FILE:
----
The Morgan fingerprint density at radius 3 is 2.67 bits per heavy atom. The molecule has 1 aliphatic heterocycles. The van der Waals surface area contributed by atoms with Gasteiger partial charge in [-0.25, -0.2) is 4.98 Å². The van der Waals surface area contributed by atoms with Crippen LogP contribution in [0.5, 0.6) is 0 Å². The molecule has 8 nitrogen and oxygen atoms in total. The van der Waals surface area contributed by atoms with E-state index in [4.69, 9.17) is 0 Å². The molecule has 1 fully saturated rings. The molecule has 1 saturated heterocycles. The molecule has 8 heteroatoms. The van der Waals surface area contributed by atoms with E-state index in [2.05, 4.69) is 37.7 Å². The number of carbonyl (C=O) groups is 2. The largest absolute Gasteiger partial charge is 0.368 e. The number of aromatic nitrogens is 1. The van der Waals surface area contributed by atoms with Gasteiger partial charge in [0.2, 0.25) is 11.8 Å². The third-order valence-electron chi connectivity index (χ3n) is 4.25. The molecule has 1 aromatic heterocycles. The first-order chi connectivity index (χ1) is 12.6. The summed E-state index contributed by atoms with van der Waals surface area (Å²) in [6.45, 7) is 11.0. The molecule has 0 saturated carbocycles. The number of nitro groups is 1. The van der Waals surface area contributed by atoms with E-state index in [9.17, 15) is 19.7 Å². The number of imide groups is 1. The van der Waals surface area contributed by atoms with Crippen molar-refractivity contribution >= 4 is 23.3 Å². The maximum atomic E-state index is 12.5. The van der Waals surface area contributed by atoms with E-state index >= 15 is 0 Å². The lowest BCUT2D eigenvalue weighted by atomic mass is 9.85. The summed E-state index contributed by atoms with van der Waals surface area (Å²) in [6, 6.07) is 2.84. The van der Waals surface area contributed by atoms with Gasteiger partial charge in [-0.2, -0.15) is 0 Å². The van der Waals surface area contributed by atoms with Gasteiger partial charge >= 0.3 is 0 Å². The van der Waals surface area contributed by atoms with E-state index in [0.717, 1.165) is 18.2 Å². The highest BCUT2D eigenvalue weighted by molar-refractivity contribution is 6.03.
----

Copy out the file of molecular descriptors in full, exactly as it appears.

The Morgan fingerprint density at radius 3 is 2.67 bits per heavy atom. The molecule has 1 aliphatic heterocycles. The van der Waals surface area contributed by atoms with Gasteiger partial charge in [-0.25, -0.2) is 4.98 Å². The van der Waals surface area contributed by atoms with Crippen LogP contribution in [0.5, 0.6) is 0 Å². The molecule has 8 nitrogen and oxygen atoms in total. The van der Waals surface area contributed by atoms with E-state index in [4.69, 9.17) is 0 Å². The molecule has 1 fully saturated rings. The molecule has 1 saturated heterocycles. The molecule has 8 heteroatoms. The van der Waals surface area contributed by atoms with E-state index in [2.05, 4.69) is 37.7 Å². The number of carbonyl (C=O) groups is 2. The largest absolute Gasteiger partial charge is 0.368 e. The number of aromatic nitrogens is 1. The van der Waals surface area contributed by atoms with Gasteiger partial charge in [0.2, 0.25) is 11.8 Å². The third-order valence-electron chi connectivity index (χ3n) is 4.25. The molecule has 1 aromatic heterocycles. The first-order chi connectivity index (χ1) is 12.6. The summed E-state index contributed by atoms with van der Waals surface area (Å²) in [6.45, 7) is 11.0. The molecule has 0 saturated carbocycles. The number of nitro groups is 1. The van der Waals surface area contributed by atoms with E-state index in [9.17, 15) is 19.7 Å². The number of imide groups is 1. The van der Waals surface area contributed by atoms with Crippen molar-refractivity contribution >= 4 is 23.3 Å². The maximum atomic E-state index is 12.5. The van der Waals surface area contributed by atoms with E-state index >= 15 is 0 Å². The lowest BCUT2D eigenvalue weighted by atomic mass is 9.85. The summed E-state index contributed by atoms with van der Waals surface area (Å²) in [6, 6.07) is 2.84. The van der Waals surface area contributed by atoms with Gasteiger partial charge in [-0.2, -0.15) is 0 Å². The van der Waals surface area contributed by atoms with Gasteiger partial charge >= 0.3 is 0 Å². The van der Waals surface area contributed by atoms with E-state index in [0.717, 1.165) is 18.2 Å². The highest BCUT2D eigenvalue weighted by molar-refractivity contribution is 6.03.